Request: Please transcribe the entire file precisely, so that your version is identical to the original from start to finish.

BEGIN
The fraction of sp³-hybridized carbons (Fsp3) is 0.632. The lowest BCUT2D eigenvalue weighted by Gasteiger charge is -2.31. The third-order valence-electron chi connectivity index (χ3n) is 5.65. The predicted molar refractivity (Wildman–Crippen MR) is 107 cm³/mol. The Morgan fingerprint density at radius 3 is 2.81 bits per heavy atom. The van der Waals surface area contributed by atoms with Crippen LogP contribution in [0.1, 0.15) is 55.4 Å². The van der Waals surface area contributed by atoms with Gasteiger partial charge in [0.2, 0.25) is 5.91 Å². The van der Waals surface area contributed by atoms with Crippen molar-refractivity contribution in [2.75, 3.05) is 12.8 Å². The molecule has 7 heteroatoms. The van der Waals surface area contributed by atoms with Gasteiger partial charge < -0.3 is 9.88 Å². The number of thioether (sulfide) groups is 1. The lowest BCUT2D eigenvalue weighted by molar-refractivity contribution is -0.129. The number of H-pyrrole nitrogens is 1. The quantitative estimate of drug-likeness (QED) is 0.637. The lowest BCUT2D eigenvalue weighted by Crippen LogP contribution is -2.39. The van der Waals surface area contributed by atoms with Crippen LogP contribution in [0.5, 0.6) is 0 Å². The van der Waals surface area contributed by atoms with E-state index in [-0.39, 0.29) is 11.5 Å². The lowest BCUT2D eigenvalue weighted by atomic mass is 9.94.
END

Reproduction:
The fraction of sp³-hybridized carbons (Fsp3) is 0.632. The lowest BCUT2D eigenvalue weighted by Gasteiger charge is -2.31. The third-order valence-electron chi connectivity index (χ3n) is 5.65. The predicted molar refractivity (Wildman–Crippen MR) is 107 cm³/mol. The Morgan fingerprint density at radius 3 is 2.81 bits per heavy atom. The van der Waals surface area contributed by atoms with Crippen LogP contribution in [0.1, 0.15) is 55.4 Å². The van der Waals surface area contributed by atoms with Gasteiger partial charge in [0.2, 0.25) is 5.91 Å². The van der Waals surface area contributed by atoms with Crippen molar-refractivity contribution in [2.75, 3.05) is 12.8 Å². The molecule has 7 heteroatoms. The van der Waals surface area contributed by atoms with Gasteiger partial charge < -0.3 is 9.88 Å². The number of thioether (sulfide) groups is 1. The lowest BCUT2D eigenvalue weighted by molar-refractivity contribution is -0.129. The number of H-pyrrole nitrogens is 1. The quantitative estimate of drug-likeness (QED) is 0.637. The lowest BCUT2D eigenvalue weighted by Crippen LogP contribution is -2.39. The van der Waals surface area contributed by atoms with Crippen LogP contribution in [0.5, 0.6) is 0 Å². The van der Waals surface area contributed by atoms with E-state index in [-0.39, 0.29) is 11.5 Å². The lowest BCUT2D eigenvalue weighted by atomic mass is 9.94.